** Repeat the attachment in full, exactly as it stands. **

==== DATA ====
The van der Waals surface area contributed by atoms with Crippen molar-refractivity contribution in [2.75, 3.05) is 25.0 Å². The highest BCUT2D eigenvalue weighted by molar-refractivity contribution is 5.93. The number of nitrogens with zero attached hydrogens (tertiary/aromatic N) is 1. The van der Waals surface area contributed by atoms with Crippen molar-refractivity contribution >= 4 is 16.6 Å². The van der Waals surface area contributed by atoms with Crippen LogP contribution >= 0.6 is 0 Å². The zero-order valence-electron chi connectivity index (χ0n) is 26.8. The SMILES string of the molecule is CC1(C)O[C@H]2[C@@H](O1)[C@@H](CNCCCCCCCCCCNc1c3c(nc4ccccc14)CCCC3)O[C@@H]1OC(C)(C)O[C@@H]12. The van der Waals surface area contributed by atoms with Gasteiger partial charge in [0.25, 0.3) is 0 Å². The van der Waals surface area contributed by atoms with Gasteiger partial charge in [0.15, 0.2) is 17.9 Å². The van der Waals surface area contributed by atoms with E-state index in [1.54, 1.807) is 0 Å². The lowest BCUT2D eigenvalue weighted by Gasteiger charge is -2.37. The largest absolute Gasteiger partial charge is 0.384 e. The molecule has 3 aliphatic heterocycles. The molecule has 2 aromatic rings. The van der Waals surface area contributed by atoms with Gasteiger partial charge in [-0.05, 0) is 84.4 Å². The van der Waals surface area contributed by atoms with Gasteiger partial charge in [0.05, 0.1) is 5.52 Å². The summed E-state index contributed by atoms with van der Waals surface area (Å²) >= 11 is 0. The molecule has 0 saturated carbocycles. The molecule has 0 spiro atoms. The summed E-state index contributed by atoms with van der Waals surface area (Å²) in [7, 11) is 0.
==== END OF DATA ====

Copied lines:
The van der Waals surface area contributed by atoms with Crippen molar-refractivity contribution in [2.75, 3.05) is 25.0 Å². The highest BCUT2D eigenvalue weighted by molar-refractivity contribution is 5.93. The number of nitrogens with zero attached hydrogens (tertiary/aromatic N) is 1. The van der Waals surface area contributed by atoms with Crippen molar-refractivity contribution >= 4 is 16.6 Å². The van der Waals surface area contributed by atoms with Crippen LogP contribution >= 0.6 is 0 Å². The zero-order valence-electron chi connectivity index (χ0n) is 26.8. The SMILES string of the molecule is CC1(C)O[C@H]2[C@@H](O1)[C@@H](CNCCCCCCCCCCNc1c3c(nc4ccccc14)CCCC3)O[C@@H]1OC(C)(C)O[C@@H]12. The van der Waals surface area contributed by atoms with Gasteiger partial charge in [0.25, 0.3) is 0 Å². The van der Waals surface area contributed by atoms with Gasteiger partial charge in [0.15, 0.2) is 17.9 Å². The van der Waals surface area contributed by atoms with E-state index in [1.54, 1.807) is 0 Å². The lowest BCUT2D eigenvalue weighted by Gasteiger charge is -2.37. The largest absolute Gasteiger partial charge is 0.384 e. The molecule has 3 aliphatic heterocycles. The molecule has 2 aromatic rings. The van der Waals surface area contributed by atoms with Gasteiger partial charge in [-0.05, 0) is 84.4 Å². The van der Waals surface area contributed by atoms with Gasteiger partial charge in [0.05, 0.1) is 5.52 Å². The summed E-state index contributed by atoms with van der Waals surface area (Å²) >= 11 is 0. The molecule has 0 saturated carbocycles. The molecule has 0 spiro atoms. The summed E-state index contributed by atoms with van der Waals surface area (Å²) in [7, 11) is 0.